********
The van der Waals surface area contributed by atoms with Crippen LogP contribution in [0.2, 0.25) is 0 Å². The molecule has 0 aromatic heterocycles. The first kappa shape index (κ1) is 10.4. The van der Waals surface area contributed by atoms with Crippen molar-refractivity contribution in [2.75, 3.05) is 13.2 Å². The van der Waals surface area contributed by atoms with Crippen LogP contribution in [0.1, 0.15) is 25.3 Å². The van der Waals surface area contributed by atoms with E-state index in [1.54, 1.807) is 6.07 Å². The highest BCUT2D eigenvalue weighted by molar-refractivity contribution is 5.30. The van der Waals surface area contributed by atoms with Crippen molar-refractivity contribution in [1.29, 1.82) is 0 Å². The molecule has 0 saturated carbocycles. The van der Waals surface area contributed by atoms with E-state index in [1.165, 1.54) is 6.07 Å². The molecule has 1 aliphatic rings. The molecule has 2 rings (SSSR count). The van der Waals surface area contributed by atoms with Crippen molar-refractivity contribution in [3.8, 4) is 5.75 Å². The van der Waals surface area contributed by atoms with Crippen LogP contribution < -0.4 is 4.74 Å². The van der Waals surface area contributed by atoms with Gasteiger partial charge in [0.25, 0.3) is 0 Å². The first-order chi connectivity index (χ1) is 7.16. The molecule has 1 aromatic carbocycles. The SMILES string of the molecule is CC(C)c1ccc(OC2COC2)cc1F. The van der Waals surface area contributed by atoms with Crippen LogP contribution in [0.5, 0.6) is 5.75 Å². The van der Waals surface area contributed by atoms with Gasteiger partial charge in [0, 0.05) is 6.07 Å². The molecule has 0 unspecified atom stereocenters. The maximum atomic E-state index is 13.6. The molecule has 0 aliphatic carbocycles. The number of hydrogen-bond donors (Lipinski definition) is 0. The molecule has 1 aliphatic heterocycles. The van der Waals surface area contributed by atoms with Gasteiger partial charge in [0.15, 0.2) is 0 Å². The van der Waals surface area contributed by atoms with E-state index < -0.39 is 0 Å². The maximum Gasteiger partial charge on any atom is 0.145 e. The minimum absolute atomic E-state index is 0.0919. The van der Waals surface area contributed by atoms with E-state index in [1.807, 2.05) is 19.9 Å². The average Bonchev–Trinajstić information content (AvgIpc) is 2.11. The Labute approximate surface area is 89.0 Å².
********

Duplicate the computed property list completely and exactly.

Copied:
The van der Waals surface area contributed by atoms with Crippen LogP contribution in [0.2, 0.25) is 0 Å². The molecule has 0 aromatic heterocycles. The first kappa shape index (κ1) is 10.4. The van der Waals surface area contributed by atoms with Crippen molar-refractivity contribution in [2.75, 3.05) is 13.2 Å². The van der Waals surface area contributed by atoms with Crippen LogP contribution in [0.1, 0.15) is 25.3 Å². The van der Waals surface area contributed by atoms with E-state index in [1.54, 1.807) is 6.07 Å². The highest BCUT2D eigenvalue weighted by molar-refractivity contribution is 5.30. The van der Waals surface area contributed by atoms with Crippen molar-refractivity contribution in [1.29, 1.82) is 0 Å². The molecule has 0 saturated carbocycles. The van der Waals surface area contributed by atoms with E-state index in [1.165, 1.54) is 6.07 Å². The molecule has 1 aliphatic rings. The molecule has 2 rings (SSSR count). The van der Waals surface area contributed by atoms with Crippen molar-refractivity contribution in [3.8, 4) is 5.75 Å². The van der Waals surface area contributed by atoms with Crippen LogP contribution < -0.4 is 4.74 Å². The van der Waals surface area contributed by atoms with Gasteiger partial charge in [0.25, 0.3) is 0 Å². The first-order chi connectivity index (χ1) is 7.16. The molecule has 1 aromatic carbocycles. The SMILES string of the molecule is CC(C)c1ccc(OC2COC2)cc1F. The van der Waals surface area contributed by atoms with Crippen LogP contribution in [0.5, 0.6) is 5.75 Å². The van der Waals surface area contributed by atoms with Gasteiger partial charge in [0, 0.05) is 6.07 Å². The molecule has 0 unspecified atom stereocenters. The maximum atomic E-state index is 13.6. The molecule has 0 aliphatic carbocycles. The number of hydrogen-bond donors (Lipinski definition) is 0. The molecule has 1 aliphatic heterocycles. The van der Waals surface area contributed by atoms with Gasteiger partial charge in [0.15, 0.2) is 0 Å². The van der Waals surface area contributed by atoms with E-state index < -0.39 is 0 Å². The maximum Gasteiger partial charge on any atom is 0.145 e. The minimum absolute atomic E-state index is 0.0919. The van der Waals surface area contributed by atoms with E-state index in [1.807, 2.05) is 19.9 Å². The average Bonchev–Trinajstić information content (AvgIpc) is 2.11. The Labute approximate surface area is 89.0 Å².